Nutrition action health letter rates diet books
WASHINGTON-The best-selling diet book authored by talk-show self-help guru Dr. Phil McGraw is a "tough-love manual that relies more on Dr. Phil’s opinion than on science," but it at least recommends mostly healthful foods, according to the nonprofit Center for Science in the Public Interest (CSPI). Dr. Phil’s line of expensive dietary supplements, shakes, and nutrition bars, on the other hand, are high on quackery and aren’t likely to help anyone lose weight, according to the cover story in the January/February issue of CSPI’s Nutrition Action Healthletter.
Dr. Phil’s program encourages dieters to spend $60 a month on a 12-pill-a-day regimen. He offers one set of supplements and vitamins for what he calls “pear” body types and another for “apple” body types. In addition, he recommends spending an additional $60 a month to swallow 10 more so-called “Intensifier” pills each day. But according to CSPI, none of those pills’ ingredients has been shown to promote weight loss.
“Dr. Phil’s pills are certain to lighten your wallet, but not your weight,” said CSPI senior nutritionist David Schardt.
Although Dr. Phil says his Shape Up! Shakes contain “scientifically researched levels of ingredients that can help you change your behavior to take control of your weight,” CSPI says that they’re just a run-of- the-mill powder made from milk, fiber, and vitamins. And his bars, made from sugars, oil, soy protein, fiber, and still more vitamins, seem formulated without the help of Dr. Phil’s book, The Ultimate Weight Solution, which declares sugars and fats “off-limits if you want to successfully control your weight.”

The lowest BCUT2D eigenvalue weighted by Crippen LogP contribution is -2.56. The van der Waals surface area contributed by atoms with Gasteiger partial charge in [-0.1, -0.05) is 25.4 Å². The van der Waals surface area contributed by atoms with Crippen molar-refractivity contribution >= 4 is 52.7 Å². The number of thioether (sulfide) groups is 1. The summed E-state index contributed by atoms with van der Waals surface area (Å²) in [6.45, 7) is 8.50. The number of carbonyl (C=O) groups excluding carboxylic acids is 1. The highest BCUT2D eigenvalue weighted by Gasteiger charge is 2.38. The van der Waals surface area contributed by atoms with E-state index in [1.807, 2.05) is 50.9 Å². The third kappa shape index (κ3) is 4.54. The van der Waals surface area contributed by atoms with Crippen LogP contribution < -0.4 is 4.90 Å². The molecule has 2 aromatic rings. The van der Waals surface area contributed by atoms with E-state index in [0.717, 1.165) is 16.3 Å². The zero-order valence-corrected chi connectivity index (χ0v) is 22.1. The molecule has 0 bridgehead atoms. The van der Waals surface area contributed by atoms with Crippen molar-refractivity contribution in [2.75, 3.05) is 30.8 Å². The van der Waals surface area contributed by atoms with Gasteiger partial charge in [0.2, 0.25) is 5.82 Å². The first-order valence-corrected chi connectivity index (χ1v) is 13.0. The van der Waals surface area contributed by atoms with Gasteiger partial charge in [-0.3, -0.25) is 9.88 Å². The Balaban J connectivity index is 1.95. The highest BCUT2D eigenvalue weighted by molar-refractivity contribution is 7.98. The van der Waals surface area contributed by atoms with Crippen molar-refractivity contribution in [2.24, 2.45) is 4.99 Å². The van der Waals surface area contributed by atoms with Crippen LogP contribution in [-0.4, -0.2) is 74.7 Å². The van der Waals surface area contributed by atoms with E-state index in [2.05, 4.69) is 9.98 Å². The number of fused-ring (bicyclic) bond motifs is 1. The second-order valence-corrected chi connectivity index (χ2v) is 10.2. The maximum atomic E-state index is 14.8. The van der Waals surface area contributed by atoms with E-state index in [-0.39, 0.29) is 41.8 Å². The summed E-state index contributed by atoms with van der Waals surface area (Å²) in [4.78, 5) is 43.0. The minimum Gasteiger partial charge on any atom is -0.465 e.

In its article about popular diet books, CSPI called The South Beach Diet by Arthur Agatston a “healthy version of the Atkins diet that’s backed by solid evidence on fats and heart disease.” Despite an unwarranted restriction on perfectly healthful foods like carrots, bananas, pineapple, and watermelon, CSPI says South Beach is the first popular weight- loss book in a long time to recommend a healthy diet.
CSPI criticized Dr. Atkins’ New Diet Revolution for promoting diets heavy in red meat, long-term consumption of which may raise the risk of cancer and heart disease. Other diet books, including The New Glucose Revolution recommend mostly healthy foods, but overemphasize the importance of the glycemic index on weight loss, according to CSPI. “The glycemic index is much more complicated than most books pretend,” writes CSPI nutrition director Bonnie Liebman.
Another book, Eat Right 4 Your Type recommends different foods depending on one’s blood type and is “about as scientific as a horoscope,” according to CSPI. (For example, the book recommends that women with a family history of breast cancer consider eating more snails.)
The Fat Flush Plan, which like Dr. Phil’s book recommends a useless and expensive pill regimen, recommends reducing fatty deposits in thighs and arms by “cleansing your lymphatic system with a bouncing action or by moving your arms while walking briskly.” CSPI is all in favor of brisk walking, but says The Fat Flush Plan is a “kooky mishmash of old detox lore and new good-carb theory.”
Barry Sears’ Enter the Zone and Dean Ornish’s Eat More Weigh Less also recommend mostly healthy foods, but CSPI had some caveats with each.